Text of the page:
Harry Burke Frink, Petitioner-appellant, v. the State of Iowa, Respondent-appellee, 968 F.2d 734 (8th Cir. 1992)

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US Court of Appeals for the Eighth Circuit - 968 F.2d 734 (8th Cir. 1992) Submitted April 17, 1992. Decided July 6, 1992

Drew H. Kouris, Council Bluffs, Iowa, for petitioner-appellant.

Bonnie J. Campbell, Des Moines, Iowa and Thomas McGrane, for respondent-appellee.

Before ARNOLD, Chief Judge, FRIEDMAN,*  Senior Circuit Judge, and LOKEN, Circuit Judge.

FRIEDMAN, Senior Circuit Judge.

In this appeal, a state prisoner challenges the denial of his federal habeas corpus petition in which he contended that he was denied effective assistance of counsel in the state procedures. We affirm.

A. This case stems from a bizarre 1979 incident in which the appellant Frink kidnapped and sexually assaulted two women, one his teenaged sister, for several hours while holding them at gun- and knife-point in a hardware store. After Frink was disarmed and arrested, he was charged in two counts of first-degree kidnapping and two counts of second-degree sexual abuse. Each kidnapping charge carried a life sentence.

B. Frink filed notice of the defenses of diminished capacity and insanity. Two psychiatrists, one of whom Frink selected, examined him and found no support for those defenses.

In denying federal habeas relief, the district court stated:

The evidence against petitioner, had there been a trial, would have been overwhelming. Both victims and numerous other witnesses were available to testify. The two psychiatrists who evaluated petitioner concluded that at the time of the offenses petitioner was capable of forming specific intent and was capable of appreciating what was right and wrong. Under these circumstances counsel for petitioner negotiated a plea bargain.

Under the plea agreement, Frink pleaded guilty to two counts of second-degree kidnapping (which did not carry a life sentence) and two counts of second-degree sexual abuse. Each of the four counts to which Frink pleaded guilty carried a maximum twenty-five year sentence. The agreement provided that the prosecutor would recommend consecutive sentences and that Frink would not oppose that recommendation.

At the state court sentencing hearing, Frink's attorney (Kaplan) stated:Your Honor, normally I would be standing up and saying that we should or we would desire to have a situation where concurrent sentences would be in effect. However, part of the reason that we are here today was that Mr. Frink was originally charged with a life sentence, and due to time-consuming, thought-provoking plea bargaining sessions, a series of sessions with Mr. Mason [the prosecutor], this matter was reduced down to the offenses that we are talking about here today, with the understanding that Mr. Mason would recommend consecutive sentences and that Mr. Frink would not oppose that. And for that reason, Your Honor, I am not making any statement as to concurrent and consecutive sentences.

I would, however, ask the Court for a statement in its order bringing the psychiatric problems of Mr. Frink to the attention of the Director, with the hope that Mr. Frink could be analyzed and evaluated and treated at the Iowa Security Medical Facility at Oakdale. I think that would be of great benefit to Mr. Frink and to society. And hopefully, if everything goes well for Mr. Frink, if there are consecutive sentences, with the understanding of a minimum of five years on each consecutive sentence, that when Mr. Frink turns the age of forty-one that he can come back to society as a rehabilitated, healthy, useful citizen. Thank You.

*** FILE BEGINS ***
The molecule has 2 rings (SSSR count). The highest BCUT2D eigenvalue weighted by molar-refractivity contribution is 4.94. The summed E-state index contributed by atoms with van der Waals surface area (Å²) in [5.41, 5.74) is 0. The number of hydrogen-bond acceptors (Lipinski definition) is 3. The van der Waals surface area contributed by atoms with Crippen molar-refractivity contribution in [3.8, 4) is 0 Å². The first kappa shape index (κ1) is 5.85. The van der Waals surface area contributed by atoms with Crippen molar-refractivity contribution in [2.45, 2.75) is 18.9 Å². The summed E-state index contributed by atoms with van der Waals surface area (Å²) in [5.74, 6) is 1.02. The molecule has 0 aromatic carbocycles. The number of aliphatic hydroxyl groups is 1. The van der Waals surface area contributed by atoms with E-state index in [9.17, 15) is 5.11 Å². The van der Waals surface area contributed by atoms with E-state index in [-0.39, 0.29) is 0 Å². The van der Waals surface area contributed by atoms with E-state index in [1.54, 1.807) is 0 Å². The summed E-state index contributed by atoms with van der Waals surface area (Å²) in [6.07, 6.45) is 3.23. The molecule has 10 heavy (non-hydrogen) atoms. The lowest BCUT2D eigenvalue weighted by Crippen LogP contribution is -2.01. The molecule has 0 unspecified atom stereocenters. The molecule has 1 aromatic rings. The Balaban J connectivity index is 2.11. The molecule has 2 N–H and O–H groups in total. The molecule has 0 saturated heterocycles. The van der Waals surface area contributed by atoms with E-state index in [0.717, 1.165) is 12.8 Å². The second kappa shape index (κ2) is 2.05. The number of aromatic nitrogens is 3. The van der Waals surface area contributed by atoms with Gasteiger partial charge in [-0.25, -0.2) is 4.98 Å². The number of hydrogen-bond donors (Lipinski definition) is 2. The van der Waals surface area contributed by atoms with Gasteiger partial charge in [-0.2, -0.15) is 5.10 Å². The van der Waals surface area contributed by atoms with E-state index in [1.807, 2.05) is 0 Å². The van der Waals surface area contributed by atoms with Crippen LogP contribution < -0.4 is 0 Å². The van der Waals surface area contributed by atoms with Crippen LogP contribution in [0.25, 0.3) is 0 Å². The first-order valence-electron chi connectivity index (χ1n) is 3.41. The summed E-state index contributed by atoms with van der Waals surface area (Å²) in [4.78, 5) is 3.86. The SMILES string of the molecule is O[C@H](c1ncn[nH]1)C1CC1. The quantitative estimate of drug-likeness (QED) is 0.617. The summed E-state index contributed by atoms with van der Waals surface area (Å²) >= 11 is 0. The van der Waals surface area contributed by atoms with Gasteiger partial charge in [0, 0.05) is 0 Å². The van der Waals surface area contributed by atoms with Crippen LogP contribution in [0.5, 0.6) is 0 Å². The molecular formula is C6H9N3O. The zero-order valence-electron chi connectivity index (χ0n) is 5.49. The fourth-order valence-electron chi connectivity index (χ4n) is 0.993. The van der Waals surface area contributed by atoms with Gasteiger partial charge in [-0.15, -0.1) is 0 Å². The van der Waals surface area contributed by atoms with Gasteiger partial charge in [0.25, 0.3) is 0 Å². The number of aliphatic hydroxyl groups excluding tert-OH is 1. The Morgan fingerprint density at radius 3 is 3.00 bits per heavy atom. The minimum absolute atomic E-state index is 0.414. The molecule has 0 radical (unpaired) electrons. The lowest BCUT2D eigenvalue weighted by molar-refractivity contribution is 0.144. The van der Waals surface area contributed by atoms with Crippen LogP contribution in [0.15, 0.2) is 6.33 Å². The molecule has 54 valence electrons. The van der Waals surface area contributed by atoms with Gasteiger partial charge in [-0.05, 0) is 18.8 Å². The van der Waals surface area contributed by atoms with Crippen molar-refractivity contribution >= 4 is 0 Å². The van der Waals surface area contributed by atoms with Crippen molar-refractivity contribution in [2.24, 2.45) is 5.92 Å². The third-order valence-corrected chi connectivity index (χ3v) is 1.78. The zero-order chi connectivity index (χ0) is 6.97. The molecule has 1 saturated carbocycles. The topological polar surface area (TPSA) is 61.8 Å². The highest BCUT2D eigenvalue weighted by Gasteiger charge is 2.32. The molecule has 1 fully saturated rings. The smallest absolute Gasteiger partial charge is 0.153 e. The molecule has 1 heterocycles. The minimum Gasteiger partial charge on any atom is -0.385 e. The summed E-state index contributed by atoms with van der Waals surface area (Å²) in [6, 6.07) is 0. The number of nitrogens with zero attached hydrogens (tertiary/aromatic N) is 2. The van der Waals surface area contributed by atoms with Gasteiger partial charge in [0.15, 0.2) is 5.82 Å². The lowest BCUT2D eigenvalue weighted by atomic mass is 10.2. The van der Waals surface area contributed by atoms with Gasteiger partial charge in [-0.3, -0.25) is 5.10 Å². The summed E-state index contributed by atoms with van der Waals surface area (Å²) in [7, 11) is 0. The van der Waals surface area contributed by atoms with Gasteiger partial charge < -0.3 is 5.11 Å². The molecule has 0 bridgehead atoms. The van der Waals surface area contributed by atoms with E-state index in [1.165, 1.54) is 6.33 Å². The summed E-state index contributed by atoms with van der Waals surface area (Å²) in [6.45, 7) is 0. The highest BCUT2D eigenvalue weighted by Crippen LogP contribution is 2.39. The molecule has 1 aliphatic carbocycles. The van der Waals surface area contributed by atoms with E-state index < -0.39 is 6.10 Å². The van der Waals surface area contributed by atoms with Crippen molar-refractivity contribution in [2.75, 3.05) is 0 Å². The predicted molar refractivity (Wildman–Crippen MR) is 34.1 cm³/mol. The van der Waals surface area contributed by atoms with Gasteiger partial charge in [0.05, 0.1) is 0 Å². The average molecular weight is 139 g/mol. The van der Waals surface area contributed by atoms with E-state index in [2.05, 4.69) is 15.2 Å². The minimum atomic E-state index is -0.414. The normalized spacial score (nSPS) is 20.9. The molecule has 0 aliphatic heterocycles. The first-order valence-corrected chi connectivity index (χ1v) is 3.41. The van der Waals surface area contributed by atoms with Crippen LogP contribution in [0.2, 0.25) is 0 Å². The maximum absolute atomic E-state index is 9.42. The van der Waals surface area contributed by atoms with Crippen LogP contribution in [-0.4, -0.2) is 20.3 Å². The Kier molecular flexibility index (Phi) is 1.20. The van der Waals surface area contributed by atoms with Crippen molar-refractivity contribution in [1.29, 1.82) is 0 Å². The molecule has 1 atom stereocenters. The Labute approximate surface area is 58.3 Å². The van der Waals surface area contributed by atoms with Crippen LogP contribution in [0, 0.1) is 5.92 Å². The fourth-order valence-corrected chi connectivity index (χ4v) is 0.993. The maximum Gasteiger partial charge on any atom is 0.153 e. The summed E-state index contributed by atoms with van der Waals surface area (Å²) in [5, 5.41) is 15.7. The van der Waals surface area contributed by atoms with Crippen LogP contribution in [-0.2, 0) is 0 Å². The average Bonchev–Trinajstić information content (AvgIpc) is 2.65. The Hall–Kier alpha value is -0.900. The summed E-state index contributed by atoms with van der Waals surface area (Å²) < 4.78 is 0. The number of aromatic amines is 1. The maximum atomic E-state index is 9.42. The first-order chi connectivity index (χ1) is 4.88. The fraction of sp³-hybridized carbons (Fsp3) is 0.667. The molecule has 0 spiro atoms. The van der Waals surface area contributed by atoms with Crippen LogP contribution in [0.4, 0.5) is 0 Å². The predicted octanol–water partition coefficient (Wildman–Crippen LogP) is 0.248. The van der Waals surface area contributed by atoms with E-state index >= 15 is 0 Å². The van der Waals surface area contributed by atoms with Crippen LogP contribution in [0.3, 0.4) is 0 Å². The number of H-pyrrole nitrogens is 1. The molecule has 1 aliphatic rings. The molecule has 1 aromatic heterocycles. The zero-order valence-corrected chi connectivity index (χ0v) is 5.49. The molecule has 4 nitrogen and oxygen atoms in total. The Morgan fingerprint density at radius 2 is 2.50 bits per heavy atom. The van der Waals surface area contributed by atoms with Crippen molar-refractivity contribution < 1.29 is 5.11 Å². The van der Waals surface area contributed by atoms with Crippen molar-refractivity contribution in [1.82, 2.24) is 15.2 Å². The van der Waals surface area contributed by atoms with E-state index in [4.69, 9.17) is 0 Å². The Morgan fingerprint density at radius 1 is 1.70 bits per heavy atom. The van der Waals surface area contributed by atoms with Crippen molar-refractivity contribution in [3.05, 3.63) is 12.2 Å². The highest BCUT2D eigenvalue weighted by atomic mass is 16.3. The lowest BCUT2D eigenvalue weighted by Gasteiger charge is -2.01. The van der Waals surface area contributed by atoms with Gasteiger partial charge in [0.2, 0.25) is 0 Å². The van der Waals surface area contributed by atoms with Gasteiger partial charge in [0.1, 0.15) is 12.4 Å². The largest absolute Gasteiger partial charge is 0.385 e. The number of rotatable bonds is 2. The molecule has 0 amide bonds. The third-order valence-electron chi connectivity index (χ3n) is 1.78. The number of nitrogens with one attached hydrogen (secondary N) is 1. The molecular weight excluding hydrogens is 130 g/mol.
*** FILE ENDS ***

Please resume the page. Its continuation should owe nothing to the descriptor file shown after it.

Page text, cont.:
The court then questioned Frink:

The Court: Mr. Frink, you have heard Mr. Kaplan's statement on your behalf, have you not?

Frink: Yes, sir I have.

The Court: Do you agree with it?

Frink: Yes, sir.

The Court: His remarks were made with your knowledge and consent?

Frink: Yes, sir, they are.

The state court sentenced Frink to four consecutive twenty-five year prison terms. Iowa law required that, because Frink's felonies involved use of a firearm, he was required to serve a minimum of five years of each term. Iowa Code § 902.7.

C. Frink appealed to the Iowa Supreme Court. His appointed appellate counsel (different from trial counsel) moved to withdraw because she discerned no ground on which to challenge the conviction and sentence. The appeal was dismissed.

Frink then filed two unsuccessful postconviction relief proceedings in the Iowa courts, in each of which he was represented by different counsel, neither of whom was his trial or appellate counsel. In both proceedings, counsel informed the court that there were no grounds for relief, and the state court denied the petition.

D. Frink filed the present petition for federal habeas corpus in the United States District Court for the Southern District of Iowa, contending that he had been denied effective assistance of counsel in the various state court proceedings, in violation of the Sixth and Fourteenth Amendments. He argued that his trial counsel failed to: (1) present mitigating evidence at sentencing; (2) request the court to state its reasons for giving him consecutive rather than concurrent sentences; (3) challenge the court's application of § 902.7; and (4) properly advise him of his right to appeal the sentence on the ground that the court abused its discretion. Frink claimed that his appellate counsel was delinquent in not asserting that Frink has been denied effective assistance of counsel in the trial court and that that court had abused its discretion. Finally, Frink contends that counsel in the first postconviction proceeding failed to press the issues of ineffective assistance of trial and appellate counsel.